Pocket Medicine

HEMATOLOGY-ONCOLOGY

PLASMA CELL DYSCRASIAS

MULTIPLE MYELOMA (MM)

Definition and epidemiology (NEJM 2011;364:1046)

•  Malignant neoplasm of plasma cells producing a monoclonal Ig = “M protein

•  ~21,700 new cases and ~10,710 deaths/y in U.S. (2012); median age at diagnosis 69 y

•  African American:Caucasian ratio 2:1

Clinical manifestations (CRAB criteria)

•  HyperCalcemia due to ↑ osteoclast activity

•  Renal disease: multiple mechanisms include toxic effect of filtered light chains → renal failure (cast nephropathy) or type II RTA; amyloidosis or light chain deposition disease → nephrotic syndrome; hypercalcemia, urate nephropathy, type I cryoglobulinemia

•  Anemia (normocytic) due to bone marrow involvement and autoimmune Ab

•  Bone pain due to ↑ osteoclast activity → lytic lesions, pathologic fx

•  Recurrent infxns due to relative hypogammaglob. (clonal plasma cells suppress nl Ig)

•  Neurologic: cord compression; POEMS (polyneuropathy, organomegaly, endocrinopathy, M protein, skin changes) syndrome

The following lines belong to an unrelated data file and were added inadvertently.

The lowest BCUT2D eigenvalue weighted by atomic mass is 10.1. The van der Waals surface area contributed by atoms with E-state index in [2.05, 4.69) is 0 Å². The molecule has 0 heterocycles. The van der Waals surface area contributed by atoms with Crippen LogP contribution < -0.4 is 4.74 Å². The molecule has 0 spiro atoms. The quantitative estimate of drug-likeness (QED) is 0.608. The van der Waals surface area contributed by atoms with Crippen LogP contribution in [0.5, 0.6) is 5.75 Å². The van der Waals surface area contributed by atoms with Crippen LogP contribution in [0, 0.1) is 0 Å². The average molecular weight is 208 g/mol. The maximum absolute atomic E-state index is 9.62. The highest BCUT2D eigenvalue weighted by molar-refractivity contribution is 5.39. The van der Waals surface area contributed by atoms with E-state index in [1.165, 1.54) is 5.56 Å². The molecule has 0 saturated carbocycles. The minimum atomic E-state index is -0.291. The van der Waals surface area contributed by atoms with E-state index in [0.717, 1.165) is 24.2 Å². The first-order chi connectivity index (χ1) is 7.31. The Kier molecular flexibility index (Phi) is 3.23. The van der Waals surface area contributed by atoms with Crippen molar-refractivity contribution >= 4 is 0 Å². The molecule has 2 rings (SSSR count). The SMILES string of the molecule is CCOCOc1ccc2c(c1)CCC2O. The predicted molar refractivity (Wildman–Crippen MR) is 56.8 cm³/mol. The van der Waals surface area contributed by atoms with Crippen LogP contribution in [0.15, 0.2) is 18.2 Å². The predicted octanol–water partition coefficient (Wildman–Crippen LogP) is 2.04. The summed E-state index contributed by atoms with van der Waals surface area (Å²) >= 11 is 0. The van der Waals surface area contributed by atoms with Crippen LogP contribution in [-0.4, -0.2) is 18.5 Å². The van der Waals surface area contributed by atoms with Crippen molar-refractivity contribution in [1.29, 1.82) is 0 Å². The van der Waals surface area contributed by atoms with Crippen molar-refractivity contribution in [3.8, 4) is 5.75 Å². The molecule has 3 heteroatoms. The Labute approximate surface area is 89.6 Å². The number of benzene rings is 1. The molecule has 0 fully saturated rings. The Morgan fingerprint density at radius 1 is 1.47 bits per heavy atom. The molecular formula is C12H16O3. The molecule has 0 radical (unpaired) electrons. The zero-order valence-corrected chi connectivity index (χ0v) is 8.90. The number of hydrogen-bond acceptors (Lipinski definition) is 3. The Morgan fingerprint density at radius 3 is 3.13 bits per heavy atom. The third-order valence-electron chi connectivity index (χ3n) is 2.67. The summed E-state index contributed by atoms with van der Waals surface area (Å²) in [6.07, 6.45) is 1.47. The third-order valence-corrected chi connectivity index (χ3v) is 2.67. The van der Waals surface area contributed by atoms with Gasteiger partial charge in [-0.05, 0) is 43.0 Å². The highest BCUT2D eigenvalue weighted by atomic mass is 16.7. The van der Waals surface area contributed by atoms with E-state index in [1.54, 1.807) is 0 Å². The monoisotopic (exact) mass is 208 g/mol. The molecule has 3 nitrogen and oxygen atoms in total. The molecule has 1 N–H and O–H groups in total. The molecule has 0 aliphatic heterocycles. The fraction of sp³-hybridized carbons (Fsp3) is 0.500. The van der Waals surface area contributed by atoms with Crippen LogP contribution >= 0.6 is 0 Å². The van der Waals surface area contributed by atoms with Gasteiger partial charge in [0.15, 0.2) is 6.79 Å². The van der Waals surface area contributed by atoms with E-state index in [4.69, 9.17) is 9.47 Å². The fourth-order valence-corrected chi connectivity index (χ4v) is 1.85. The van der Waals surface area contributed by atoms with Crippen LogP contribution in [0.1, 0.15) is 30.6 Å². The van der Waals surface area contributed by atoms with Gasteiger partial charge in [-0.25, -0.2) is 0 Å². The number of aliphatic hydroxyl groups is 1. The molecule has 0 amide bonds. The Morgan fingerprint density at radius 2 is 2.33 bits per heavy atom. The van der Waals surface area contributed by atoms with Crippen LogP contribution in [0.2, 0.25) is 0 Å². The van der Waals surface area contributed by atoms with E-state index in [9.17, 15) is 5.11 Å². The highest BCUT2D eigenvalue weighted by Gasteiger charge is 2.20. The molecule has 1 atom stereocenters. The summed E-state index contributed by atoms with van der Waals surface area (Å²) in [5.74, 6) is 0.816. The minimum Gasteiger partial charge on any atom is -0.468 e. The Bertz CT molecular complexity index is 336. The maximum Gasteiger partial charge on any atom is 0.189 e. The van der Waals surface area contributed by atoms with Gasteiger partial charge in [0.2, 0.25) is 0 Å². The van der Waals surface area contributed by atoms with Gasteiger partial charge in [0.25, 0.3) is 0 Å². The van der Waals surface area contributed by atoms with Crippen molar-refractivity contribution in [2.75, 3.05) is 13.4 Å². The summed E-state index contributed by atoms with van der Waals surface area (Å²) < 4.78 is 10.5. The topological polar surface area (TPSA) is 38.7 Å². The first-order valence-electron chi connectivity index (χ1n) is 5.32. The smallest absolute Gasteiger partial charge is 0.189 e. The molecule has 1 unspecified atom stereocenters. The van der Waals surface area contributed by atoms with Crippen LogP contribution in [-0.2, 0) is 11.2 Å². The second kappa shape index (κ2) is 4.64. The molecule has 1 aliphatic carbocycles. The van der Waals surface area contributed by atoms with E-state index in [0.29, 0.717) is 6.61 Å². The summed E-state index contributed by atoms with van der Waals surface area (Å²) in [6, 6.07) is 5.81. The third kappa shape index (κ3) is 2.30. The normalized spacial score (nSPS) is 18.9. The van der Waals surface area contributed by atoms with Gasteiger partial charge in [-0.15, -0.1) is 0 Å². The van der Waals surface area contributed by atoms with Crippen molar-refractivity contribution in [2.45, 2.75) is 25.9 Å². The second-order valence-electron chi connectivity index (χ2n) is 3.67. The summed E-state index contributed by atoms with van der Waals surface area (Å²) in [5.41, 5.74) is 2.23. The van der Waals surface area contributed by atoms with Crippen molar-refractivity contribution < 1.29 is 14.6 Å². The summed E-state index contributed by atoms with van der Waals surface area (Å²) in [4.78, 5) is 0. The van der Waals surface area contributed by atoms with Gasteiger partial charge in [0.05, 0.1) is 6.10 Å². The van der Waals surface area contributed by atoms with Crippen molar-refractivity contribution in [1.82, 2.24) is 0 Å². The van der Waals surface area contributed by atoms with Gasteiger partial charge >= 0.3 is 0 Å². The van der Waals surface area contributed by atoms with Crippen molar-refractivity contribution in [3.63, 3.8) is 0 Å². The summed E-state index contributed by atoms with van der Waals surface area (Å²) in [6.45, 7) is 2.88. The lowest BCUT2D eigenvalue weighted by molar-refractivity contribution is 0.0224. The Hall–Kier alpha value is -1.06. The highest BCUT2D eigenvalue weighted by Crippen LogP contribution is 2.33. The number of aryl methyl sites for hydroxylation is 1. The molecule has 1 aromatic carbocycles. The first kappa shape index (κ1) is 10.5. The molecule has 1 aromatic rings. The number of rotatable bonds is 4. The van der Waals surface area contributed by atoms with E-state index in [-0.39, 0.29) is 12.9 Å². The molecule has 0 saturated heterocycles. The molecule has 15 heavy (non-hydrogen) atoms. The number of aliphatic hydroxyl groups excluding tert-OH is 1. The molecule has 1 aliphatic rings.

•  Hyperviscosity: usually when IgM >4 g/dL, IgG >5 g/dL, or IgA >7 g/dL

•  Coagulopathy: inhibition of or Ab against clotting factor; Ab-coated platelets

•  Amyloidosis (see “Amyloidosis”)

Diagnostic and staging evaluation

•  Symptomatic MM criteria (all 3 must be met)

1) M protein in serum or urine (no specific level required)

2) bone marrow clonal plasmacytosis (≥10%) or presence of a plasmacytoma

3) myeloma-related organ or tissue impairment (ROTI) = lytic bone lesions, Ca >11.5 g/dL, Cr >2 mg/dL, or Hb <10

•  Variants

smoldering MM: M protein >3 g/dL and/or plasmacytosis >10%, but asx & no ROTI risk of prog.: M protein concen., subtype & free light chain ratio (NEJM 2007;356:2582)

solitary bone plasmacytoma: 1 lytic lesion w/o M protein, plasmacytosis, or other ROTI